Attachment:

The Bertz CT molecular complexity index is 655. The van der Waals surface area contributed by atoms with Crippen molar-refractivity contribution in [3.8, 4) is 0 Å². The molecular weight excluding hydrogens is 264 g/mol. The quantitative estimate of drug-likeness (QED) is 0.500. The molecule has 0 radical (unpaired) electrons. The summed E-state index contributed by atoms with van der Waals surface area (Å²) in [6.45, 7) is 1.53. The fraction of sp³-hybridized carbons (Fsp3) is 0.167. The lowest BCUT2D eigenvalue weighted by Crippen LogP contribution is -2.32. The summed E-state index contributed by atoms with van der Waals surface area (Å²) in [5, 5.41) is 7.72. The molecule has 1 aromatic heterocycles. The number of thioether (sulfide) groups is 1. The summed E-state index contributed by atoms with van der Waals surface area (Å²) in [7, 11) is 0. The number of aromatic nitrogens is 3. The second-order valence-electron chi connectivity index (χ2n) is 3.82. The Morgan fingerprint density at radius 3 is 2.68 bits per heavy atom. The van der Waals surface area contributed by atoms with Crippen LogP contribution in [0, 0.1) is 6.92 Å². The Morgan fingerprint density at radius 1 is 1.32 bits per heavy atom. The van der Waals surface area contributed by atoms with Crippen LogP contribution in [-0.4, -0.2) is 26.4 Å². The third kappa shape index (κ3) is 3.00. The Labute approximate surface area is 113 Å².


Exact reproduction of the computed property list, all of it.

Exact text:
The Bertz CT molecular complexity index is 655. The van der Waals surface area contributed by atoms with Crippen molar-refractivity contribution in [3.8, 4) is 0 Å². The molecular weight excluding hydrogens is 264 g/mol. The quantitative estimate of drug-likeness (QED) is 0.500. The molecule has 0 radical (unpaired) electrons. The summed E-state index contributed by atoms with van der Waals surface area (Å²) in [6.45, 7) is 1.53. The fraction of sp³-hybridized carbons (Fsp3) is 0.167. The lowest BCUT2D eigenvalue weighted by Crippen LogP contribution is -2.32. The summed E-state index contributed by atoms with van der Waals surface area (Å²) in [5, 5.41) is 7.72. The molecule has 1 aromatic heterocycles. The number of thioether (sulfide) groups is 1. The summed E-state index contributed by atoms with van der Waals surface area (Å²) in [7, 11) is 0. The number of aromatic nitrogens is 3. The second-order valence-electron chi connectivity index (χ2n) is 3.82. The Morgan fingerprint density at radius 3 is 2.68 bits per heavy atom. The van der Waals surface area contributed by atoms with Crippen LogP contribution in [0, 0.1) is 6.92 Å². The Morgan fingerprint density at radius 1 is 1.32 bits per heavy atom. The van der Waals surface area contributed by atoms with Crippen LogP contribution in [-0.4, -0.2) is 26.4 Å². The third kappa shape index (κ3) is 3.00. The Labute approximate surface area is 113 Å².